Ocean’s 8 Film Review
Seventeen years after the release of the first film in Steven Soderbergh’s Ocean’s trilogy, Ocean’s 8 is now being introduced. This time with an all female cast cast, and a brand new director, Ocean’s 8 is arguably one of the most anticipated and hated movies of the year. But did it deliver? In entertainment yes… Originality… Not so much.
Danny Ocean’s younger sister Debbie Ocean (Sandra Bullock) is the leader of Ocean’s 8. At the very beginning of the movie she’s paroled from a 5 year prison sentence and almost instantly assembles a team to help her with the next heist. Stealing $150 million Cartier necklace, from the Met Gala. The necklace called The Toussaint will be worn by the air-headed celebrity Daphne Kluger (Anne Hathaway) at the most famous gala at the Metropolitan museum of art, and the job will prove to be more complicated than previously anticipated. Luckily Debbie has her partner Lou (Cate Blanchett) on her side, but also a whole team of skilled professionals, thieves and hackers to get the job done.
Ocean’s 8 is fun and enjoyable movie for the most part. With the exception of some stalling scenes, the pace and overall development of the movie is kept light, energetic and fast. The fact that the movies is 110 minutes long doesn’t hurt, but I also liked the chemistry between the two Oscar winners (Sandra and Kate) and you can say safely say that they’re the mother hens of the group. They’re the leaders, the protectors and the logistics masterminds behind the job. And they’re kept that way until the very end. But despite Sandra and Cate being solid here you can’t sadly say the same rest of the cast.
There are some pretty fantastic actresses in this group and sadly they’re not given the opportunity to shine equally. You see, since each of the characters in defined by their job, and not by their personality, they’re not treated equally. Which is quite a shame since, there are plenty of talented actresses in those roles. Helena Bonham Carter is a delight as the ditzy, disgraced fashion designer Rose Weil, and Anne Hathaway is just awesome here as the cliché of every Hollywood actress ever.
But you can’t say that the cast isn’t eclectic. Rihanna, Aquafina, Sarah Paulson, Mindi Kaling are also there, but fail to impress with their performances. And yes, despite being an all female reboot of a classic, some men are in this picture. Although miscast and under-appreciated Richard Armitage is here and so is James Corden. He arrives in the final 30 minutes or so and despite not having much to do here, he’s a welcomed addition to this movie. I was pleasantly surprised by his comedic talent, since i’m not a big fan of his hosting skills.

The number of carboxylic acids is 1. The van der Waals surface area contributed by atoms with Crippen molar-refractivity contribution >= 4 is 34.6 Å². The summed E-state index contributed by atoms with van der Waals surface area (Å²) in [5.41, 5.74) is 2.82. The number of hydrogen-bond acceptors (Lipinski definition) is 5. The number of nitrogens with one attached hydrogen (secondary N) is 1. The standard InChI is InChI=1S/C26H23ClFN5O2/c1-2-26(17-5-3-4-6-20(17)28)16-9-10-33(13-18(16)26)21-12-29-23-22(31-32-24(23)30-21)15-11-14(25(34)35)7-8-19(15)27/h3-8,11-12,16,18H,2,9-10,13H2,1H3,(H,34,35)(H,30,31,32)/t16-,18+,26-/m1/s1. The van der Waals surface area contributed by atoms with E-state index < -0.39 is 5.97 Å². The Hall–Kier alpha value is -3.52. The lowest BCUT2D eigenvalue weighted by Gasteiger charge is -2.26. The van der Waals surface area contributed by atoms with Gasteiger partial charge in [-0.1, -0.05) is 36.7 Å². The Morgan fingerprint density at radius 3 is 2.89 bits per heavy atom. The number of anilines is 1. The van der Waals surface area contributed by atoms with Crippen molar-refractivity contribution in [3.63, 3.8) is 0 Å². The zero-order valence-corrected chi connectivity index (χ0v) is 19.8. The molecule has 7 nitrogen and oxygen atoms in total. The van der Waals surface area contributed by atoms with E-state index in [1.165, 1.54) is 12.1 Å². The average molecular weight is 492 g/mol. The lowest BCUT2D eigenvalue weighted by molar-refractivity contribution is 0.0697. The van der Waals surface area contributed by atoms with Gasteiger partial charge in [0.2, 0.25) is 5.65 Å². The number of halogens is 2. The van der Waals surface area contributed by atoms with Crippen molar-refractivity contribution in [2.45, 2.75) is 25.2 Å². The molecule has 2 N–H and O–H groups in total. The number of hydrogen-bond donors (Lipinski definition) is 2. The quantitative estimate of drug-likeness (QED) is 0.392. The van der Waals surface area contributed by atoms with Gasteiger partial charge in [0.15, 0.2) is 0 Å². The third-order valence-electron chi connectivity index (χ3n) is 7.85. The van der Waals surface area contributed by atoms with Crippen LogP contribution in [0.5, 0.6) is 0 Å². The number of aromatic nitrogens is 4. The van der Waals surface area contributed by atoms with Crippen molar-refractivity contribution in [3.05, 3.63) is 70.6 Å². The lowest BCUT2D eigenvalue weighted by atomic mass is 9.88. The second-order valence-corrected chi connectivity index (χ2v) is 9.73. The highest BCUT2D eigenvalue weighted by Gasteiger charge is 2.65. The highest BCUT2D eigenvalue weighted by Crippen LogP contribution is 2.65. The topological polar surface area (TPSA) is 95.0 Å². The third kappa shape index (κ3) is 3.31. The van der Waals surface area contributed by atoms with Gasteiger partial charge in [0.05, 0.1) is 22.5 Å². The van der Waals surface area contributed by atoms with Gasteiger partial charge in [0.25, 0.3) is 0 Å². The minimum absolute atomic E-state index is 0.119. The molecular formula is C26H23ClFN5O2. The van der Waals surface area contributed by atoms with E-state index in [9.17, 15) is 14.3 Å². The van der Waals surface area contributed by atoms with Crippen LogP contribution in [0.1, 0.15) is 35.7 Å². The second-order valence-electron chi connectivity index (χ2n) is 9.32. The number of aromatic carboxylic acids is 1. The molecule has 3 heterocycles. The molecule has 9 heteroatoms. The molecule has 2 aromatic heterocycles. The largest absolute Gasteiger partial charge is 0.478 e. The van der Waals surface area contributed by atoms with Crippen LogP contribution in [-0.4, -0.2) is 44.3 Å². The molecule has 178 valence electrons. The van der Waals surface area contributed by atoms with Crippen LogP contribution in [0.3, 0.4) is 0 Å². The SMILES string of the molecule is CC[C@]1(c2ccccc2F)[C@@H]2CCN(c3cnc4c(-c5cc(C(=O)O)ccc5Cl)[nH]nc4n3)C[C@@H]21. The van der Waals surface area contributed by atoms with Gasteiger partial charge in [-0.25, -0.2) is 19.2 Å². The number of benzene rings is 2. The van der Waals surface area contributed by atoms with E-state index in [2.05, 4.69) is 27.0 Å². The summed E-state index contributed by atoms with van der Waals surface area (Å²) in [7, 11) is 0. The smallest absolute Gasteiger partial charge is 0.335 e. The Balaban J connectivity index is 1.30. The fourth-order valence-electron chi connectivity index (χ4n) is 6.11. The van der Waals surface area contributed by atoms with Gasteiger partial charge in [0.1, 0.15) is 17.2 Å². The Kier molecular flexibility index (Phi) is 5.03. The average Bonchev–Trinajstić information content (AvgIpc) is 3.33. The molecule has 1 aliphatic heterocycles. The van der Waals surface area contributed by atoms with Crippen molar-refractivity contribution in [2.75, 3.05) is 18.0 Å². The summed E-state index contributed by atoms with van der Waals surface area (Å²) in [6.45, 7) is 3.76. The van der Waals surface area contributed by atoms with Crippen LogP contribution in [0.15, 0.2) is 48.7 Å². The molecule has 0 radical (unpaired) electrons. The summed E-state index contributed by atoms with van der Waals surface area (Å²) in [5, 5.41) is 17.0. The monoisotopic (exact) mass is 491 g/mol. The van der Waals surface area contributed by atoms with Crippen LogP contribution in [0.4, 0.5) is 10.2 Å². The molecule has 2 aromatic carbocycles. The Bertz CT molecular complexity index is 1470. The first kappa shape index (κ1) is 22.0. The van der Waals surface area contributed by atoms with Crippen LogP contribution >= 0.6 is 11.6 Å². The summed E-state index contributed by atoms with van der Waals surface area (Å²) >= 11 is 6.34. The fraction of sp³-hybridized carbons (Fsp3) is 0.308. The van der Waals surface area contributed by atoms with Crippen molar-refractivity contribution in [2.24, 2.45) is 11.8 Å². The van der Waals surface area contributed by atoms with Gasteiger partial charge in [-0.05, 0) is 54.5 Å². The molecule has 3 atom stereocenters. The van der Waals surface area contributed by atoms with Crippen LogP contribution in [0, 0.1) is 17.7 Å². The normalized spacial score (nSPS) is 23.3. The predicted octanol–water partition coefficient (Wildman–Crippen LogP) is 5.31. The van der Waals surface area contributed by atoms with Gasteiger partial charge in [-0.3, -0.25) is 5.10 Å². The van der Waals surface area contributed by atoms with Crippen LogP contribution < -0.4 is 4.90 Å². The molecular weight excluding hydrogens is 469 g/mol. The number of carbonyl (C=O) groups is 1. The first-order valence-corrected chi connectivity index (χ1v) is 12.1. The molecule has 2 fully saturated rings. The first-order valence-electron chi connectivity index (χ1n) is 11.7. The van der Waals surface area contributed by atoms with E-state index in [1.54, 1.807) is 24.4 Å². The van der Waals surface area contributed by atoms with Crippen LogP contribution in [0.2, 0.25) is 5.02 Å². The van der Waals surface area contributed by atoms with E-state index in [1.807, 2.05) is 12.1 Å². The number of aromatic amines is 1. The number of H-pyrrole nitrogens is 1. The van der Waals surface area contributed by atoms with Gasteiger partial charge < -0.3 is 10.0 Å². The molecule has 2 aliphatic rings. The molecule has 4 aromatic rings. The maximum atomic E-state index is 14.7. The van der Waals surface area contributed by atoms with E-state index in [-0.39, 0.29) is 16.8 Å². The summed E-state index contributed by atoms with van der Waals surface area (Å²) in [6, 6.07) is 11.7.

You can’t also fault the director for getting down with business here… Fast. After having similar parole hearing intro scene (similar to George Clooney in Ocean’s Eleven), Gary Ross and Olivia Milch assemble the team pretty fast. And while most is revealed about Debbie, the other characters suffer from lack of background story and therefore from lack of interest. Our interest. Seriously, did you remembered anything noteworthy about Cate Blancett’s or Aquafina’s character after you left the movie theater? Sure Bonham Carter was her quirky self and Cate rocked the glam rock style in almost every scene, but not much else. On and I must mention that the assembling the Ocean’s 8 team took way more than the heist of the film . I wanted to find out more about the logistics, the process and I wanted the very act of the theft to be longer. I felt like I was cheated out of an otherwise satisfactory final act.
But, when looking at the movie as a whole, there is a basic and very familiar formula. A very familiar trajectory of development that is pretty boring and predictable but here fortunately is made a bit more interesting with the dynamic direction from Ross. Split screens, scene transitions, energetic editing and killer soundtrack are the director’s best friends here, and it showed in the overall perception of the movie. That despite being a cookie cutter predictable flick, the cast is actually the saving grace in Ocean’s 8. A good cast can make or break a film, and here thankfully makes it.